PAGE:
A career in social care is a rewarding way to help people of different ages who require mental, physical or practical support to live their lives independently and safely. With a wide spectrum of people in society needing support, including those plagued by drug or alcohol addiction, homeless families, children in foster care and victims of domestic abuse, there is considerable variety for social care workers, as well as the opportunity to specialise in certain areas of practice.
Qualifications for social care work
Careers in social care come in various guises, from support workers to housing officers, each of which has its own specialisms, skills and knowledge. Entry requirements are therefore different for each field of expertise. In fact, for jobs in social care with low levels of responsibility, qualifications may not be necessary as training may be offered as part of a professional development programme. However, obtaining a recognised qualification may help to set you above your competitors when applying for employment and, for many posts, is an essential prerequisite.
Three levels of qualifications are available for those intending to pursue a career in social care. The most demanding award requires a demonstration of professional competence in the relevant sector of social care while lower qualifications may only focus on knowledge of key issues, making them more suitable for entry-level applicants.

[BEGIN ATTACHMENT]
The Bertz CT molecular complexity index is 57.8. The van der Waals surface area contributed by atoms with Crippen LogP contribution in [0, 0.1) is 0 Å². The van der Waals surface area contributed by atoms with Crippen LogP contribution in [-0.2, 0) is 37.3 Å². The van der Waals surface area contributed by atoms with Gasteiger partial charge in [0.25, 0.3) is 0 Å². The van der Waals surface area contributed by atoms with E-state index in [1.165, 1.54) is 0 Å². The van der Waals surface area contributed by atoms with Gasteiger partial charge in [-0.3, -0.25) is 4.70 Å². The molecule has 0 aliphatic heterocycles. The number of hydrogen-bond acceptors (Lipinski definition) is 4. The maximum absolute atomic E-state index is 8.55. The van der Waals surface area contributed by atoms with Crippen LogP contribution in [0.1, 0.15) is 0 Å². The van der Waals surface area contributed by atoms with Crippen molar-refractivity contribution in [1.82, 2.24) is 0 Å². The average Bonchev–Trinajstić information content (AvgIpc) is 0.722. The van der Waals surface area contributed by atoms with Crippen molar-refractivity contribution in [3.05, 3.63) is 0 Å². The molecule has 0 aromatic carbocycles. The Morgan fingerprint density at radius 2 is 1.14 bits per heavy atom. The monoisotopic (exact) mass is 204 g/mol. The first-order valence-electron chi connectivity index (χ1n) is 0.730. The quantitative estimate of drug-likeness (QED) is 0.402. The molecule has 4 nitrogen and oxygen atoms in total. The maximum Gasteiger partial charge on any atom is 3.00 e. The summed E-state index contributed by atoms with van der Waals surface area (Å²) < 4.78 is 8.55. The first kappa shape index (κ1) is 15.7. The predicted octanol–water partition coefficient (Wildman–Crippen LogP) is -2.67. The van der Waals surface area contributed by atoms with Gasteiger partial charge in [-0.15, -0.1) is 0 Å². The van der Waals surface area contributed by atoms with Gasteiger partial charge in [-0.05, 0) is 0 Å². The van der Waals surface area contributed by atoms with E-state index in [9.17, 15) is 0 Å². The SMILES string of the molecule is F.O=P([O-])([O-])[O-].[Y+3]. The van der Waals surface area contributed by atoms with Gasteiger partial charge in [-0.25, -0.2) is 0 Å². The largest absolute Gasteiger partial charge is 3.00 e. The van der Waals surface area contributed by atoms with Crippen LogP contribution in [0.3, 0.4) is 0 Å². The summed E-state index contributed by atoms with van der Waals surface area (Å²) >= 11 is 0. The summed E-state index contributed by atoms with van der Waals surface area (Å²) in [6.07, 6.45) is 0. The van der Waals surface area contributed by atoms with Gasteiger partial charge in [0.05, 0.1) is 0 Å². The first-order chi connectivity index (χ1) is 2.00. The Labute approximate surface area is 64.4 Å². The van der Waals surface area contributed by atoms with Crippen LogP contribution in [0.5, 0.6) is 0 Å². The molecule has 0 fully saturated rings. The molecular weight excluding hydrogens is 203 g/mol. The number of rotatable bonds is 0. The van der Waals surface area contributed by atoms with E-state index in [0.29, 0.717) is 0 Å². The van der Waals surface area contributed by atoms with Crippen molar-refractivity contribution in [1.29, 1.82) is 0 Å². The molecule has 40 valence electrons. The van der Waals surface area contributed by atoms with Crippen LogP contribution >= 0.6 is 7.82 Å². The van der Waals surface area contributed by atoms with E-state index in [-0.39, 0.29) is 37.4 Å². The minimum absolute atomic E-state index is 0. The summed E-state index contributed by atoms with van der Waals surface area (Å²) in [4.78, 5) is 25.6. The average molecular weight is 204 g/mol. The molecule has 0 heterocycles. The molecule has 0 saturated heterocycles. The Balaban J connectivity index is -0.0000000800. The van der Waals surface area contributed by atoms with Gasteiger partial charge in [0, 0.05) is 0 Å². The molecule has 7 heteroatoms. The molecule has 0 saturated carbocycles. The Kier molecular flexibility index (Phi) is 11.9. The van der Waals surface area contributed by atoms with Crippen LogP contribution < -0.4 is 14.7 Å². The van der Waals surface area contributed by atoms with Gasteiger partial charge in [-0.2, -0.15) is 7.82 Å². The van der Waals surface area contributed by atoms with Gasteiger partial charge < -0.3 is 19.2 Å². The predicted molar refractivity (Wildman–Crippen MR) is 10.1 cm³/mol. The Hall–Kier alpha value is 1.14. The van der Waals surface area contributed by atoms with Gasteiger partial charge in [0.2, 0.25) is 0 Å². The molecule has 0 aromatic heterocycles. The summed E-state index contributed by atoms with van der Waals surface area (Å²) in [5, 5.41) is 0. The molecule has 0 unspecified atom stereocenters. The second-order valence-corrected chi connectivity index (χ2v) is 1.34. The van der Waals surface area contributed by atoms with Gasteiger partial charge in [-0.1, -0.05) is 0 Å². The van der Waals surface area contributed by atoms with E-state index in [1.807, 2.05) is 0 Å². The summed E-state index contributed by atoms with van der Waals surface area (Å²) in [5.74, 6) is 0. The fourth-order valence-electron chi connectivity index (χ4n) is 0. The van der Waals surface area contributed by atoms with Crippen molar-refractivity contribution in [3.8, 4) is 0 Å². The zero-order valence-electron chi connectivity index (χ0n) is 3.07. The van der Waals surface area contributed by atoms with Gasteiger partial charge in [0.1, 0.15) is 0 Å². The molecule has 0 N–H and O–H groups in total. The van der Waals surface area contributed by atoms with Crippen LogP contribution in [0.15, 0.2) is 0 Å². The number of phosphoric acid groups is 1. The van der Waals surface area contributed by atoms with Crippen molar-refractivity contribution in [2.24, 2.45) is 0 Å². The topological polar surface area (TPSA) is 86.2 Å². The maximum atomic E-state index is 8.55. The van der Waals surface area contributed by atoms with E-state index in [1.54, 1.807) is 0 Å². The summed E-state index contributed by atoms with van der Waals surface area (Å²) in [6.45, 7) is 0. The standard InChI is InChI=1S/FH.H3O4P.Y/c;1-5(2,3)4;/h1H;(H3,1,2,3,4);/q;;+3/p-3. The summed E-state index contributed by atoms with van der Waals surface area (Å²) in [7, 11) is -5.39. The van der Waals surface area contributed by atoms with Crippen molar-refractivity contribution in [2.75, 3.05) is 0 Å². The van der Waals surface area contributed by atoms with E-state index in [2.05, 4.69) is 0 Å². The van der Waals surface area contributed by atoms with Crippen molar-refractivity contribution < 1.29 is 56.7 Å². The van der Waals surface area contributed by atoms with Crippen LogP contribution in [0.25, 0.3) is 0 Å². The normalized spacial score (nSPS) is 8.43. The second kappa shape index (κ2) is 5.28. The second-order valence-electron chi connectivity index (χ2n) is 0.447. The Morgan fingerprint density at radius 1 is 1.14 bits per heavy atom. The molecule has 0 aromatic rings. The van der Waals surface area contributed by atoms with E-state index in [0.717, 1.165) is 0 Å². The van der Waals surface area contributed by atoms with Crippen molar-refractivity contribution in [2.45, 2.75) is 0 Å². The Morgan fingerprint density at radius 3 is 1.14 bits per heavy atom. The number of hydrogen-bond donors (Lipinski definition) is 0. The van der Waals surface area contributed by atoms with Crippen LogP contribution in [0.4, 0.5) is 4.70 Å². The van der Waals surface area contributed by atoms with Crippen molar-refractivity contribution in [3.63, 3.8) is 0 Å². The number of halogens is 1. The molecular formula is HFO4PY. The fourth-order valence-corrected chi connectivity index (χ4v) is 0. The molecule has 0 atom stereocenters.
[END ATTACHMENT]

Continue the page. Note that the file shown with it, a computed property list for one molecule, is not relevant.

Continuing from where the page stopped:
Previous NVQs in Health and Social Care have now been superseded by Level 2 and 3 diplomas. Students have the option to specialise in a chosen area of social care, such as learning disabilities or dementia, or to follow a general programme relevant to the sector.
For social care workers with existing experience in the sector, Level 4 diplomas offer a route for future career progression that will build upon previous knowledge and skills.
A Level 5 diploma, such as Leadership for Health and Social Care and Children and Young People’s Services, is suitable for those wishing to enter a management role in social care who can already demonstrate proficiency in their existing social care role.
A career as a social worker can only be contemplated if you have achieved an appropriate qualification approved by the Health and Care Professions Council (HCPC): a three-year undergraduate degree or two-year postgraduate degree in social work.
Due to the requirement to work with individuals classed as ‘vulnerable’, an enhanced disclosure from the Disclosure and Barring Service (DBS) is also essential. A criminal record is not necessarily a bar to a successful social work career; the date and nature of any offences will determine whether an applicant would be considered suitable.
A recognised qualification is not the only pre-requisite for a career in social work; social work interview questions will assess a candidate’s personal qualities, such as the ability to make important judgement calls in often challenging or sensitive situations, as well as skills in relating to a wide variety of people in a non-judgemental manner.